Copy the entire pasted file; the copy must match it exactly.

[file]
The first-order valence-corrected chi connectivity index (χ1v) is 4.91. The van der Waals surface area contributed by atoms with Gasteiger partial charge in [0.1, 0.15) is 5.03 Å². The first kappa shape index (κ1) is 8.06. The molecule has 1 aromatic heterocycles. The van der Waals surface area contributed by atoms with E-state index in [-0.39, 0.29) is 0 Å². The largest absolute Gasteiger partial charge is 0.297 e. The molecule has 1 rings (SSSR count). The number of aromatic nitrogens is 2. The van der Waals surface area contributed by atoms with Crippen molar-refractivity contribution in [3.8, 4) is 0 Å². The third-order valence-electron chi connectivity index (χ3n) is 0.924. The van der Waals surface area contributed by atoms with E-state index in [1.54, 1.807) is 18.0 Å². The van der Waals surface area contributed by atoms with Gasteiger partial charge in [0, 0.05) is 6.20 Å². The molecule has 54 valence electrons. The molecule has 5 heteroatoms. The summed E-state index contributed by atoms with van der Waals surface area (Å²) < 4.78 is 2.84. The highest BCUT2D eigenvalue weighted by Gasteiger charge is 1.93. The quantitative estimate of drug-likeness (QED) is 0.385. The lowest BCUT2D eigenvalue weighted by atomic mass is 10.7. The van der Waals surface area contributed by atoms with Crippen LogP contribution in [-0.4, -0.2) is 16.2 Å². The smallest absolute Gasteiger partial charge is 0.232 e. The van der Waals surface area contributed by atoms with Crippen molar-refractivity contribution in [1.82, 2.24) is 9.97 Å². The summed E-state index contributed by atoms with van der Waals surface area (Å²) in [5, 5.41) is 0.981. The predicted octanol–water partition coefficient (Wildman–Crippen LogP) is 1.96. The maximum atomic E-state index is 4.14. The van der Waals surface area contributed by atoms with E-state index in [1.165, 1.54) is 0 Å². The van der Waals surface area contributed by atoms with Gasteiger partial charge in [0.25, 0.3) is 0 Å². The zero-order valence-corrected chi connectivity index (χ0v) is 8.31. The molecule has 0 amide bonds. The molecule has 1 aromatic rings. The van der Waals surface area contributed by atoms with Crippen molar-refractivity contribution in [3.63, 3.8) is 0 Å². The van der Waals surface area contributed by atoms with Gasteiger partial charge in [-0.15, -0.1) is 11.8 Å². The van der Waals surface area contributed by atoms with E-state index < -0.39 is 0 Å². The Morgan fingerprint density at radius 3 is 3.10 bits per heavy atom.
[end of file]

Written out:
The first-order valence-corrected chi connectivity index (χ1v) is 4.91. The van der Waals surface area contributed by atoms with Gasteiger partial charge in [0.1, 0.15) is 5.03 Å². The first kappa shape index (κ1) is 8.06. The molecule has 1 aromatic heterocycles. The van der Waals surface area contributed by atoms with E-state index in [-0.39, 0.29) is 0 Å². The largest absolute Gasteiger partial charge is 0.297 e. The molecule has 1 rings (SSSR count). The number of aromatic nitrogens is 2. The van der Waals surface area contributed by atoms with Crippen molar-refractivity contribution in [3.8, 4) is 0 Å². The third-order valence-electron chi connectivity index (χ3n) is 0.924. The van der Waals surface area contributed by atoms with E-state index in [1.54, 1.807) is 18.0 Å². The van der Waals surface area contributed by atoms with Gasteiger partial charge in [0, 0.05) is 6.20 Å². The molecule has 54 valence electrons. The molecule has 5 heteroatoms. The summed E-state index contributed by atoms with van der Waals surface area (Å²) < 4.78 is 2.84. The highest BCUT2D eigenvalue weighted by Gasteiger charge is 1.93. The quantitative estimate of drug-likeness (QED) is 0.385. The lowest BCUT2D eigenvalue weighted by atomic mass is 10.7. The van der Waals surface area contributed by atoms with Crippen LogP contribution in [-0.4, -0.2) is 16.2 Å². The smallest absolute Gasteiger partial charge is 0.232 e. The van der Waals surface area contributed by atoms with Crippen molar-refractivity contribution in [1.82, 2.24) is 9.97 Å². The summed E-state index contributed by atoms with van der Waals surface area (Å²) in [5, 5.41) is 0.981. The predicted octanol–water partition coefficient (Wildman–Crippen LogP) is 1.96. The maximum atomic E-state index is 4.14. The van der Waals surface area contributed by atoms with E-state index in [1.165, 1.54) is 0 Å². The van der Waals surface area contributed by atoms with Gasteiger partial charge in [0.25, 0.3) is 0 Å². The zero-order valence-corrected chi connectivity index (χ0v) is 8.31. The molecule has 0 amide bonds. The molecule has 1 aromatic rings. The van der Waals surface area contributed by atoms with Crippen molar-refractivity contribution in [3.63, 3.8) is 0 Å². The van der Waals surface area contributed by atoms with Gasteiger partial charge in [-0.15, -0.1) is 11.8 Å². The van der Waals surface area contributed by atoms with E-state index < -0.39 is 0 Å². The Morgan fingerprint density at radius 3 is 3.10 bits per heavy atom.